T 1000 Weltempfaenger thumbnail 1
T 1000 Weltempfaenger thumbnail 2
+1
images
Image of Gallery in South Kensington
On display at V&A South Kensington
20th Century, Room 76

This object consists of 2 parts, some of which may be located elsewhere.

T 1000 Weltempfaenger

Radio
1963 (designed), 1963 (manufactured)
Artist/Maker
Place Of Origin

This radio was designed to receive transmissions from all over the world (its name translates as 'world receiver'). The controls of the various wavelengths, therefore, are complex and required a thick user manual, stored in the drop-down cover. Its portability and the presence of so many aerials, dials and buttons give this radio the character of a piece of military or surveillance equipment, even though it was designed for the consumer market. Perhaps this reflects the circumstances of its manufacture, at the height of the Cold War, in what was then West Germany. In the early 1960s the ability to receive radio broadcasts from all over the world was a symbol of democratic freedom: freedom that was denied to the citizens of East Germany beyond the 'Iron Curtain'.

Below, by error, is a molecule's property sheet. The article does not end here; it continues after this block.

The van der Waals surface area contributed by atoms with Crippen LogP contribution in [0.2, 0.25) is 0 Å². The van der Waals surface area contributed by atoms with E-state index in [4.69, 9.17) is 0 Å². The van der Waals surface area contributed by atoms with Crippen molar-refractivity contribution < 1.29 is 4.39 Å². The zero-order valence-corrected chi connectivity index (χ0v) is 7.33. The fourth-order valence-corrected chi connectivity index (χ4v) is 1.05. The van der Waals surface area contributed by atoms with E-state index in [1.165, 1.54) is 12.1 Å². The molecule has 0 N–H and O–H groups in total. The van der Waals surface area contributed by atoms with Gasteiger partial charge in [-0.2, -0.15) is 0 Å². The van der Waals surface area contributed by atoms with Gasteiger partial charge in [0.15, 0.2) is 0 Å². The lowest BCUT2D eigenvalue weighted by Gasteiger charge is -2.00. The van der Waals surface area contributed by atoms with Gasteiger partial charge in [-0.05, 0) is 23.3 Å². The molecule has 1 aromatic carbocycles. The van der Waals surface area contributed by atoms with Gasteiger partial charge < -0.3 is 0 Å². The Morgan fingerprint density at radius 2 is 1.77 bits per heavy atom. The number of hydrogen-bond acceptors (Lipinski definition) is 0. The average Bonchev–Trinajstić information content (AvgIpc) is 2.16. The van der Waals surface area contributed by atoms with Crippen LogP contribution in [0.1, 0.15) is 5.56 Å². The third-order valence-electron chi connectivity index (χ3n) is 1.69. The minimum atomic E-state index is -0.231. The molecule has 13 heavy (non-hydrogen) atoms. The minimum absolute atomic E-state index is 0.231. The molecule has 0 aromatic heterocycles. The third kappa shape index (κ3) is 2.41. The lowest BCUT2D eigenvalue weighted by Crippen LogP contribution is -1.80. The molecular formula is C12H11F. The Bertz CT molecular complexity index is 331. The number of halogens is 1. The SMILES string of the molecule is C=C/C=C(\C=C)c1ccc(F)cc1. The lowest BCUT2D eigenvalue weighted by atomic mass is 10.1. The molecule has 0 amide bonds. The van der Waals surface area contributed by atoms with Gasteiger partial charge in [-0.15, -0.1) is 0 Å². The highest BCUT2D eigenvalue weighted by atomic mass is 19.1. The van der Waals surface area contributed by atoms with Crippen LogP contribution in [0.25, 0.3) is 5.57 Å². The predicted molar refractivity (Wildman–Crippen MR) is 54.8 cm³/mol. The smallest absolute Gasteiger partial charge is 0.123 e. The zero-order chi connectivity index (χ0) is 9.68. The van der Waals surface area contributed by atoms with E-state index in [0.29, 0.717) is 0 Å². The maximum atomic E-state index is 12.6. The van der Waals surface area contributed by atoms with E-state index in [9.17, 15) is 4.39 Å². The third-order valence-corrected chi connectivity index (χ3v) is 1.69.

object details
Categories
Object Type
Parts
This object consists of 4 parts.

  • Radio
  • Power Cable
  • Manual
  • Manual
Materials and Techniques
Aluminium, electronics
Brief Description
T1000 Weltempfaenger radio, designed by Dieter Rams, manufactured by Braun, West Germany, 1961
Physical Description
Oblong aluminium radio with drop down flap on the front, revealing dials and controls.
Dimensions
  • Height: 24.5cm
  • Width: 36.2cm
  • Depth: 13.4cm
Style
Summary
This radio was designed to receive transmissions from all over the world (its name translates as 'world receiver'). The controls of the various wavelengths, therefore, are complex and required a thick user manual, stored in the drop-down cover. Its portability and the presence of so many aerials, dials and buttons give this radio the character of a piece of military or surveillance equipment, even though it was designed for the consumer market. Perhaps this reflects the circumstances of its manufacture, at the height of the Cold War, in what was then West Germany. In the early 1960s the ability to receive radio broadcasts from all over the world was a symbol of democratic freedom: freedom that was denied to the citizens of East Germany beyond the 'Iron Curtain'.
Collection
Accession Number
W.12:1 to 3-2007

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record createdOctober 1, 2008
Record URL